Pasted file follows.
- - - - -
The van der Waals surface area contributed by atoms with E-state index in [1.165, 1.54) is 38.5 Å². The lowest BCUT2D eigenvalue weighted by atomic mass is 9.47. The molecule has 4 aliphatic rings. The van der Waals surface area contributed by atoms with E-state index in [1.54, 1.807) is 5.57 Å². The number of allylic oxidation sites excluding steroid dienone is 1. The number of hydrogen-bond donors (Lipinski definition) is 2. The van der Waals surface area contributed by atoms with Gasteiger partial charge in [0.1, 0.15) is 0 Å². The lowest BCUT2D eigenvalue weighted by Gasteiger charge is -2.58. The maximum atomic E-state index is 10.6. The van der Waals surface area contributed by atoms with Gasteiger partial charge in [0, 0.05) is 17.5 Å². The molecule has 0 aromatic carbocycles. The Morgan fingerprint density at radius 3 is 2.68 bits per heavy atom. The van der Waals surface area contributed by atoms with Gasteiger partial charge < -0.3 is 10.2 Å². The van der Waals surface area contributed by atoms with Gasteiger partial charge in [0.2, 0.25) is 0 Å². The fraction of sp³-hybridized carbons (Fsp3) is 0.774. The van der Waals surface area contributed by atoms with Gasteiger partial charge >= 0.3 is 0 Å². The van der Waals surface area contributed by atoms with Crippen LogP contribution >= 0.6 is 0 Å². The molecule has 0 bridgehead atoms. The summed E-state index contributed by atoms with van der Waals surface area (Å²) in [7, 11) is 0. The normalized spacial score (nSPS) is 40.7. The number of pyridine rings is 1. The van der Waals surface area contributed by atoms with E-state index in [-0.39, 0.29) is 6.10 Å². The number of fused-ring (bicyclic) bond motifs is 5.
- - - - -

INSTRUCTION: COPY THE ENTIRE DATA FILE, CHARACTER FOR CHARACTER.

The van der Waals surface area contributed by atoms with E-state index in [1.165, 1.54) is 38.5 Å². The lowest BCUT2D eigenvalue weighted by atomic mass is 9.47. The molecule has 4 aliphatic rings. The van der Waals surface area contributed by atoms with E-state index in [1.54, 1.807) is 5.57 Å². The number of allylic oxidation sites excluding steroid dienone is 1. The number of hydrogen-bond donors (Lipinski definition) is 2. The van der Waals surface area contributed by atoms with Gasteiger partial charge in [0.1, 0.15) is 0 Å². The lowest BCUT2D eigenvalue weighted by Gasteiger charge is -2.58. The maximum atomic E-state index is 10.6. The van der Waals surface area contributed by atoms with Gasteiger partial charge in [0, 0.05) is 17.5 Å². The molecule has 0 aromatic carbocycles. The Morgan fingerprint density at radius 3 is 2.68 bits per heavy atom. The van der Waals surface area contributed by atoms with Gasteiger partial charge < -0.3 is 10.2 Å². The van der Waals surface area contributed by atoms with Gasteiger partial charge in [0.2, 0.25) is 0 Å². The fraction of sp³-hybridized carbons (Fsp3) is 0.774. The van der Waals surface area contributed by atoms with Gasteiger partial charge >= 0.3 is 0 Å². The van der Waals surface area contributed by atoms with Crippen LogP contribution >= 0.6 is 0 Å². The molecule has 0 bridgehead atoms. The summed E-state index contributed by atoms with van der Waals surface area (Å²) in [7, 11) is 0. The normalized spacial score (nSPS) is 40.7. The number of pyridine rings is 1. The van der Waals surface area contributed by atoms with E-state index in [-0.39, 0.29) is 6.10 Å². The number of fused-ring (bicyclic) bond motifs is 5.